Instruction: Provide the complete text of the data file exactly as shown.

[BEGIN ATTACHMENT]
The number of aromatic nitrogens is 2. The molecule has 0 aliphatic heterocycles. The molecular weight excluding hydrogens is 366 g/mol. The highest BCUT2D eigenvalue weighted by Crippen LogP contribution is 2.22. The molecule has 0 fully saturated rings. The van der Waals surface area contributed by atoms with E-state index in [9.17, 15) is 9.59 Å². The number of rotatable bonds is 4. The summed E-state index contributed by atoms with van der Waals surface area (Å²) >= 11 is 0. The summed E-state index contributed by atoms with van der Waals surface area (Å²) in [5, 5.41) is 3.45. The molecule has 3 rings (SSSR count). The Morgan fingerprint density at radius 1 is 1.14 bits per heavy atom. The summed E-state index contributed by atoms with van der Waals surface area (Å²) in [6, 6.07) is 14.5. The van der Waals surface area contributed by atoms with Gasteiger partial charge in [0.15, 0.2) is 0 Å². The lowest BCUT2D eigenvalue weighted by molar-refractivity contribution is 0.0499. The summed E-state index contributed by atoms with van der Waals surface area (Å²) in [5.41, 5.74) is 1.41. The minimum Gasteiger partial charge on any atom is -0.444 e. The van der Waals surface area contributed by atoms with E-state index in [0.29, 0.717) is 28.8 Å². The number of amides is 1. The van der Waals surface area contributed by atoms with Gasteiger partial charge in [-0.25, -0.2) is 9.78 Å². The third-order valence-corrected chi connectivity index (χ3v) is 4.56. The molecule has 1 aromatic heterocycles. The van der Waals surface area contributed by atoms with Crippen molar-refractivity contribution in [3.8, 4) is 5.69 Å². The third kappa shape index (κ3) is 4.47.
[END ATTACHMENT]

The number of aromatic nitrogens is 2. The molecule has 0 aliphatic heterocycles. The molecular weight excluding hydrogens is 366 g/mol. The highest BCUT2D eigenvalue weighted by Crippen LogP contribution is 2.22. The molecule has 0 fully saturated rings. The van der Waals surface area contributed by atoms with E-state index in [9.17, 15) is 9.59 Å². The number of rotatable bonds is 4. The summed E-state index contributed by atoms with van der Waals surface area (Å²) >= 11 is 0. The summed E-state index contributed by atoms with van der Waals surface area (Å²) in [5, 5.41) is 3.45. The molecule has 3 rings (SSSR count). The Morgan fingerprint density at radius 1 is 1.14 bits per heavy atom. The summed E-state index contributed by atoms with van der Waals surface area (Å²) in [6, 6.07) is 14.5. The van der Waals surface area contributed by atoms with Gasteiger partial charge in [0.15, 0.2) is 0 Å². The lowest BCUT2D eigenvalue weighted by molar-refractivity contribution is 0.0499. The summed E-state index contributed by atoms with van der Waals surface area (Å²) in [5.41, 5.74) is 1.41. The minimum Gasteiger partial charge on any atom is -0.444 e. The van der Waals surface area contributed by atoms with E-state index in [0.29, 0.717) is 28.8 Å². The number of amides is 1. The van der Waals surface area contributed by atoms with Gasteiger partial charge in [-0.25, -0.2) is 9.78 Å². The third-order valence-corrected chi connectivity index (χ3v) is 4.56. The molecule has 1 aromatic heterocycles. The van der Waals surface area contributed by atoms with Crippen molar-refractivity contribution in [3.8, 4) is 5.69 Å². The third kappa shape index (κ3) is 4.47.